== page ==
Hackers attack blog of Mt. Gox bitcoin exchange CEO, look for 'proof of fraud'
The web accounts of Mark Karpeles, CEO of the volatile Mt. Gox bitcoin exchange, have been repeatedly electronically assaulted, with enraged hackers reportedly evaluating the data after the exchange lost some $465 million in bitcoins in February.
“It's time that Mt. Gox got the Bitcoin community's wrath
instead of [the] Bitcoin community getting goxed,” hackers
wrote in a message posted to Karpeles’ personal website and
Pastebin. The term “Goxed” stems from Mt. Gox repeatedly delaying
its reopening in 2011 (as well as going offline or suspending
trade on numerous other occasions), and means to fool or troll
"Included in this download you will find relevant database dumps, csv exports, specialized tools, and some highlighted summaries compiled from data," the hackers wrote. "No user database dumps have been included."
The bitcoin exchange filed for bankruptcy in late February after it was apparently plagued with technical glitches, losing nearly 750,000 bitcoins, or 6-7 percent of total units in circulation.
However, some Mt. Gox users weren’t convinced of the explanation that technical bugs had caused the loss. Some suggested that the missing money had been absorbed by Karpeles.
Attacks have subsequently been undertaken on both Karpeles’ personal blog and his Reddit account, to look for evidence that he was responsible for fraud.
The attackers took as much information as possible surrounding trading activity at Mt. Gox and stored their findings in a 716MB file.
The file contained a Microsoft Excel spreadsheet detailing some one million trades, and another which showed company balances in 18 various currencies, according to Forbes.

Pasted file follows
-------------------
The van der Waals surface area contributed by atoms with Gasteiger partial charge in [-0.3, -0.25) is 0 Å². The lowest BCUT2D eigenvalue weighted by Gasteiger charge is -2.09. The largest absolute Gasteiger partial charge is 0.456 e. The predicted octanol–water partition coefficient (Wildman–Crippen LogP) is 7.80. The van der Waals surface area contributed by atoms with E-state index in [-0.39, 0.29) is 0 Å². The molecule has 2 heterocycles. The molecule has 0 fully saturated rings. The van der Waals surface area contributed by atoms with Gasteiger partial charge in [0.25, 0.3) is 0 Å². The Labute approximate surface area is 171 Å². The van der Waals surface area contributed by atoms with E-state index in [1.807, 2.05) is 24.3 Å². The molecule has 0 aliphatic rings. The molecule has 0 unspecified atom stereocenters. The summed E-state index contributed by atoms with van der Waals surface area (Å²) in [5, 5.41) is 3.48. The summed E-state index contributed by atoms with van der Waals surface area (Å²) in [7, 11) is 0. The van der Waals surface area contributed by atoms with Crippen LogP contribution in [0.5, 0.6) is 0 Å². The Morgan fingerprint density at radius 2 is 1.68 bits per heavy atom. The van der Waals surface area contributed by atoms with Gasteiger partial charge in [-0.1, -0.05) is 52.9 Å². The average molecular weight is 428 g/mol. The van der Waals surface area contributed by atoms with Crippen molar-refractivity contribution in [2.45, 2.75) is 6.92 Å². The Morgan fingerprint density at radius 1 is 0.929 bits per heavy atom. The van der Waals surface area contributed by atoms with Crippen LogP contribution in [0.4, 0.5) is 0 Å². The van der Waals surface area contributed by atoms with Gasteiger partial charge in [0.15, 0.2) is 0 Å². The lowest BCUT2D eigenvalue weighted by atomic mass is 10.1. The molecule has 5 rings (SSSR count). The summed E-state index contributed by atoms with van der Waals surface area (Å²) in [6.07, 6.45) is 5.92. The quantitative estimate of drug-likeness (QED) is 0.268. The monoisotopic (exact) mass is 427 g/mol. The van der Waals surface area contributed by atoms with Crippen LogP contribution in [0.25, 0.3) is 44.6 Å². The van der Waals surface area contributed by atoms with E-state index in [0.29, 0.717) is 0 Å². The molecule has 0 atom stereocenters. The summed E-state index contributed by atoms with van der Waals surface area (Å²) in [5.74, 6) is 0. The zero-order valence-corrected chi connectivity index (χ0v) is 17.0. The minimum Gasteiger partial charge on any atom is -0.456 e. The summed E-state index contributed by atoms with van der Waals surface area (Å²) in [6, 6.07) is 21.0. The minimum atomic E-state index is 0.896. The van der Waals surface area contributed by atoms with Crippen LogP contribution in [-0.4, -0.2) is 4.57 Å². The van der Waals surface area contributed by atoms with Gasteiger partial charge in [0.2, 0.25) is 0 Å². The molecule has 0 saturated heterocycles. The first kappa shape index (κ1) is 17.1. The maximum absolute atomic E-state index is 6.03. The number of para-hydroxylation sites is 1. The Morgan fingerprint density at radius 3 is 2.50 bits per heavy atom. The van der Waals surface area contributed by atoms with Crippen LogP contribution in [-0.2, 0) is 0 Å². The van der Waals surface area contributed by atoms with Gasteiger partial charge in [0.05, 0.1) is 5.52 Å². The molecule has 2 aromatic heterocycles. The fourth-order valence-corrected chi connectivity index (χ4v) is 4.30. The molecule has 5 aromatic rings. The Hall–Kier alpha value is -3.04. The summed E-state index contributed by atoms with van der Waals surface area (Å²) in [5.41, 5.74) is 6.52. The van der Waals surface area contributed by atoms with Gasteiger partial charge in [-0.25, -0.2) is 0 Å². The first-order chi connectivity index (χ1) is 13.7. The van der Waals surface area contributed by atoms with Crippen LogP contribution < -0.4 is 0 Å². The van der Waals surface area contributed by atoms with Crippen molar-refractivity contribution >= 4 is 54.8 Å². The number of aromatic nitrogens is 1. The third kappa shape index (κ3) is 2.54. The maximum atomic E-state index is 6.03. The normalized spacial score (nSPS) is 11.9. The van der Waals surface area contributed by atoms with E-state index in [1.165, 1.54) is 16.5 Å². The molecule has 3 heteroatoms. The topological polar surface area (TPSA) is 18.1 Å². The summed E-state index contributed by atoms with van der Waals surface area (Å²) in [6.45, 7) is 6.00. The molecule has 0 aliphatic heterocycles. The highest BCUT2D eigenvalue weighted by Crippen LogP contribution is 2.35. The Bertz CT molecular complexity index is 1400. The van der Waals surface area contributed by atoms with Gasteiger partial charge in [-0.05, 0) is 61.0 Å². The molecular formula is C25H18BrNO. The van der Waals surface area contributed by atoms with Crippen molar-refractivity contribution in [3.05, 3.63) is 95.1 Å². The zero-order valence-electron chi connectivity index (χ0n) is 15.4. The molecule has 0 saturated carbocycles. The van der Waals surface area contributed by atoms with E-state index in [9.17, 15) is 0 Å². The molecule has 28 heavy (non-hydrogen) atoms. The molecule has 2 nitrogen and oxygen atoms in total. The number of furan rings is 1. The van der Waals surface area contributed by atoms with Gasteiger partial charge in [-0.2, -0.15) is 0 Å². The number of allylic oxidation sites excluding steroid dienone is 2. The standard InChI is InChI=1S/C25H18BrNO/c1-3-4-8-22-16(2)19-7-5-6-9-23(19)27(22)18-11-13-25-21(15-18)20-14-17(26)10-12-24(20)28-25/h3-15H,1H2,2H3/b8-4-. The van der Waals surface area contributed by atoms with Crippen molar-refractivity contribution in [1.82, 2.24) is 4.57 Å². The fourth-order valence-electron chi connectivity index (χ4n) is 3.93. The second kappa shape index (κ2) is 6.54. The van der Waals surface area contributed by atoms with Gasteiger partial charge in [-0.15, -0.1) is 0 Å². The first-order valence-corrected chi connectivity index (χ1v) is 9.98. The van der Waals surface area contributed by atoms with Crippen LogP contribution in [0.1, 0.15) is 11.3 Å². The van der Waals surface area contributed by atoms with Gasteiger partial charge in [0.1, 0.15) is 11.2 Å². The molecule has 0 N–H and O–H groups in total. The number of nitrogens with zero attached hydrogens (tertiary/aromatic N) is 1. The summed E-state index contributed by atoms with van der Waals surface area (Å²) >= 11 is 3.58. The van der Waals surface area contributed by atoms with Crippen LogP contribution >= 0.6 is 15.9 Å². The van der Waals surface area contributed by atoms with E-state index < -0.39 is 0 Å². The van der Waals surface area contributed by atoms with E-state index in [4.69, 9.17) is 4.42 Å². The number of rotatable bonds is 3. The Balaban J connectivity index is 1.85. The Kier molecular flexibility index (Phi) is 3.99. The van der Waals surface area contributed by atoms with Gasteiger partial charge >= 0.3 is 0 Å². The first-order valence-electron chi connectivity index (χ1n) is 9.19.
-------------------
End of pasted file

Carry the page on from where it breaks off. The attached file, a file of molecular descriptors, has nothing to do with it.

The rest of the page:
The claimed balance of 951,116 bitcoins found by hackers and outlined in their summary was cited as evidence that Karpeles had been lying about losing the bitcoins to a bug. “That fat f*** has been lying!!” states a note in the file.
The authenticity of the file is still to be confirmed. However, some Reddit users told CNET that they could confirm that their personal account balances matched the data in the posting. Other Redditors suggested the file contained malware, and as a result would not open it.
Mt. Gox later released a warning saying that “Spam/Phishing emails looking as if Mt. Gox was the sender are being sent to our users. These emails have not been sent by us and should be phishing emails.”
Despite the loss of some 750,000 bitcoins, there has – as of yet – been no evidence of their movement in the bitcoin blockchain. This suggests that the bitcoins are not currently being spent.
At its peak, Mt. Gox was one of the most prominent bitcoin exchanges in the world. However, on February 7, the platform suspended its customer withdrawals, and bitcoin plunged – but Mt. Gox did not stop trading the cryptocurrency.
Mt. Gox filed for US bankruptcy protection in Dallas on Sunday, after initially filing for bankruptcy protection in Japan on February 28.